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|Title:||The Perception of Contrast and Color by the Human Newborn|
|Authors:||Adams, James Russell|
|Abstract:||<p>This thesis investigated newborns' ability to detect contrast and to discriminate chromatic from achromatic stimulation. I studied newborns' sensitivity to contrast by taking advantage of their preference for patterned over unpatterned stimulation. Newborns (n=60) looked longer at checkerboards in which the checks contrasted by 11%, by 17%, by 23% and by 27% than at grey squares matched in mean luminance to the checkerboards, but showed no preference when tested with checks contrasting by 3% or 5%. In addition, the magnitude of their preferences increased as a function of increasing contrast. In order to examine contrast detection developmentally, 2-month-olds (n=24) were exposed to a series of contrasting checkerboards and the respective matching grey squares. The results showed that 2-month-olds demonstrated preferences for checkerboards with contrasts of 5%. of 11%, and of 23% but not of 3% over matching grey squares. However, 2-month-oIds' preferences did not increase with increasing contrast. These results suggest that newborns and 2-month-olds are much more sensitive to contrast than previous studies had indicated.</p> <p>In studies designed to test color perception, newborns were shown a series of colored-and-grey checkerboard patterns in which the difference in luminance between the color and the grey components was varied across a range centred at the luminance where adults would see the color and the grey as equally bright. It was assumed that with at least one of the patterns, newborns would not detect a brightness difference between the colored-and-grey checks. Therefore, newborns would be abIe to detect such a pattern only if they could detect its hue. In this case, newborns should show a preference for this pattern as well as all other checkerboards over the matched grey squares.</p> <p>Newborns were shown six green-and-grey (n=60), six yellow-and-grey (n=60), six red-and-grey (n=60) and six blue-and-grey (n=60) checkerboards and the matching grey squares. The results showed that regardless of the difference in luminance between the chromatic and achromatic checks, newborns demonstrated that they differentiated grey from green, from red, and from yellow. However, when viewing blue-and-grey checkerboards, newborns did not show a preference for two of the patterns over their matching grey squares. Secondly, the pattern of newborns' preferences for these blue-and-grey checkerboards over the matched squares was very similar to what it had been when newborns were shown achromatic checkerboards in Experiment 2. This pattern suggests that only contrast information was present when newborns viewed these "blue"-and-grey checkerboards. A subsequent experiment with 1-month-olds revealed that infants at this age were able to differentiate the blue from the grey checks in the checkerboards.</p> <p>These data constitute the first demonstration of color vision in newborns. They imply that newborns possess at least one functioning cone system and that at least some portion of the geniculostriate pathway may be operational. The data also suggest that there are limitations on newborns' color vision: Newborns appeared not to detect the short-wavelength hue. Moreover, the luminance at which their preference for a blue-and-grey stimulus disappeared is consistent with previous reports that young infants see short-wavelength light as relatively brighter than do adults.</p>|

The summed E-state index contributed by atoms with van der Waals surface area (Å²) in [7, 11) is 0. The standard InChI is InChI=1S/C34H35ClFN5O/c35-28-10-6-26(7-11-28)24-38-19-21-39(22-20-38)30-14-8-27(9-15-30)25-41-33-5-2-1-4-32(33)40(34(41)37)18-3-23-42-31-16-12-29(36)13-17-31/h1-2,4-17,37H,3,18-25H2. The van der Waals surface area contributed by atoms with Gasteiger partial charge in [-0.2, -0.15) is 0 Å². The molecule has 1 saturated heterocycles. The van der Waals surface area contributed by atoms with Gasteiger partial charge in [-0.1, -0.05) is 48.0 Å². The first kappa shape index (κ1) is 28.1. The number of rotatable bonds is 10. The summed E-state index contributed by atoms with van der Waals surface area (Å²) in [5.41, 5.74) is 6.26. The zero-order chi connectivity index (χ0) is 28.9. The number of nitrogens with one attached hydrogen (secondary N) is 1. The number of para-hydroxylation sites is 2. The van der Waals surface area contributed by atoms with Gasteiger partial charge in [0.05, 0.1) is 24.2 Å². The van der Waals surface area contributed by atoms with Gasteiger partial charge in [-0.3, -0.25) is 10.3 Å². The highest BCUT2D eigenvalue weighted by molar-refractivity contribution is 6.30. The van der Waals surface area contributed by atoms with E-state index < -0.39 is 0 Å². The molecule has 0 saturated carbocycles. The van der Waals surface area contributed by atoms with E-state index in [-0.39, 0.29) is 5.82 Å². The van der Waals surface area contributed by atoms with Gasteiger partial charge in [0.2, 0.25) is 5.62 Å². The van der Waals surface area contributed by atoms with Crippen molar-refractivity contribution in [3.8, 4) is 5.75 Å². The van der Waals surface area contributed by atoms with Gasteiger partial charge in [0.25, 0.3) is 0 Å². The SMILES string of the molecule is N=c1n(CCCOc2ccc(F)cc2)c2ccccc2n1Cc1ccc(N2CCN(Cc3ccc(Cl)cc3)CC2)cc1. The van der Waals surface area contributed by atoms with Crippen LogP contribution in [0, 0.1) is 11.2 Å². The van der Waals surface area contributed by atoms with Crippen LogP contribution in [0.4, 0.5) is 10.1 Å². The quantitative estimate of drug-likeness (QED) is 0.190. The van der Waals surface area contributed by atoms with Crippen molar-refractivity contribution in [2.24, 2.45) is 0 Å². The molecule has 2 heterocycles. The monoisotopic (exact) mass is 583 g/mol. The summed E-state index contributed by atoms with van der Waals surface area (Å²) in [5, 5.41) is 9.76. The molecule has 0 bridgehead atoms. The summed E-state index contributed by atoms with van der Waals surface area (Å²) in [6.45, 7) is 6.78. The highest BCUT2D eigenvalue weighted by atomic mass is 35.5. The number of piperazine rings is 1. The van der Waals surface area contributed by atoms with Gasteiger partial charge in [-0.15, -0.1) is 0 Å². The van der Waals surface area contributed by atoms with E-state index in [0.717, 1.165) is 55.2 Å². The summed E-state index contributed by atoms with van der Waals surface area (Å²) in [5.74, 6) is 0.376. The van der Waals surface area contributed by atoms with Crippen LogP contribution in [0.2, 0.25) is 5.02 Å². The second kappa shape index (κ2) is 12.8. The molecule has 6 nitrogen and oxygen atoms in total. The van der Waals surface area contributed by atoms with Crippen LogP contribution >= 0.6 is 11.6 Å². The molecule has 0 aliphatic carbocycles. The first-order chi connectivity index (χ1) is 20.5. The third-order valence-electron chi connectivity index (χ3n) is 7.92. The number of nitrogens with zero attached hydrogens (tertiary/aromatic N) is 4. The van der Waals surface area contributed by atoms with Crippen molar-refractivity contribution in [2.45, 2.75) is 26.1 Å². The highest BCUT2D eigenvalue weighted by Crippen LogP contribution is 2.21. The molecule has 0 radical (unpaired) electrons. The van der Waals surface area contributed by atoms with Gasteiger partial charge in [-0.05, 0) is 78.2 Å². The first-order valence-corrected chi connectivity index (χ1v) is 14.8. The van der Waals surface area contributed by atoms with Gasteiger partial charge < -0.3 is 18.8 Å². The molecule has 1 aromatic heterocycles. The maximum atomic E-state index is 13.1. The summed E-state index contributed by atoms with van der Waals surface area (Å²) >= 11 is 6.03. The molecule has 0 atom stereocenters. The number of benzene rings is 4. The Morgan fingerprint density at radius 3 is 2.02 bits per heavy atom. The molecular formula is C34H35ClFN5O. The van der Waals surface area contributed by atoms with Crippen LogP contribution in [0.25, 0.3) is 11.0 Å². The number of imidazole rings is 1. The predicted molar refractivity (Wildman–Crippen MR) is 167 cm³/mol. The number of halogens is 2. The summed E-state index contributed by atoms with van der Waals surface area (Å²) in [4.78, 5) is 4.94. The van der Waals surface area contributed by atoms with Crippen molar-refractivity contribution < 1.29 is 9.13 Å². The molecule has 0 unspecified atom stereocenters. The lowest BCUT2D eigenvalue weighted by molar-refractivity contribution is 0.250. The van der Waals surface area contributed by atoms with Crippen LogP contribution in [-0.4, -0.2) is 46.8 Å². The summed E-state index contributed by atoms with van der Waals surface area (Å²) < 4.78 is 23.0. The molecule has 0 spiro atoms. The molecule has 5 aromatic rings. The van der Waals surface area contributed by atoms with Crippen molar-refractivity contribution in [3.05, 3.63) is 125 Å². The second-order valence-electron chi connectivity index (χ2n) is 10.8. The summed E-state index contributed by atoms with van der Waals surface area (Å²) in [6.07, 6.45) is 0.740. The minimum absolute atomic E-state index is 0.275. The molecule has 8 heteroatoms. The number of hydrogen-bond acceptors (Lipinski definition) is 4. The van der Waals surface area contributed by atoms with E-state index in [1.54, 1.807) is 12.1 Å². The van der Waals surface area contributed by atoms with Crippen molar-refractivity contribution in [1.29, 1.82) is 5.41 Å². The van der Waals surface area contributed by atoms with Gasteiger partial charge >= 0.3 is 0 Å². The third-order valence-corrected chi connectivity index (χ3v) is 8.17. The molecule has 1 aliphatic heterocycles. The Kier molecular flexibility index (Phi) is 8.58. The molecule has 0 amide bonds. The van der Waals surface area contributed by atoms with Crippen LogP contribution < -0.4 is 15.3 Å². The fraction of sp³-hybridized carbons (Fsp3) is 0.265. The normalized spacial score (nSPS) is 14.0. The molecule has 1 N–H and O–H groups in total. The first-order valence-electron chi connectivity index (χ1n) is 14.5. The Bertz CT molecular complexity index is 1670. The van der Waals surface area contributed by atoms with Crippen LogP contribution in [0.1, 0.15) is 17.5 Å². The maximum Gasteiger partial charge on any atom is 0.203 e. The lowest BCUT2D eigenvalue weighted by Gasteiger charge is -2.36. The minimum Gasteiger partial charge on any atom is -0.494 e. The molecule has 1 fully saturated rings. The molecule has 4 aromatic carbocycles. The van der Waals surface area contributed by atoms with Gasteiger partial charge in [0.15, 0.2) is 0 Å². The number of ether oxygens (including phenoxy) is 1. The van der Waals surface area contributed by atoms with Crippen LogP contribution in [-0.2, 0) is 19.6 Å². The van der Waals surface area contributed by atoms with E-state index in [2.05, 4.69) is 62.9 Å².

|Appears in Collections:||Open Access Dissertations and Theses|
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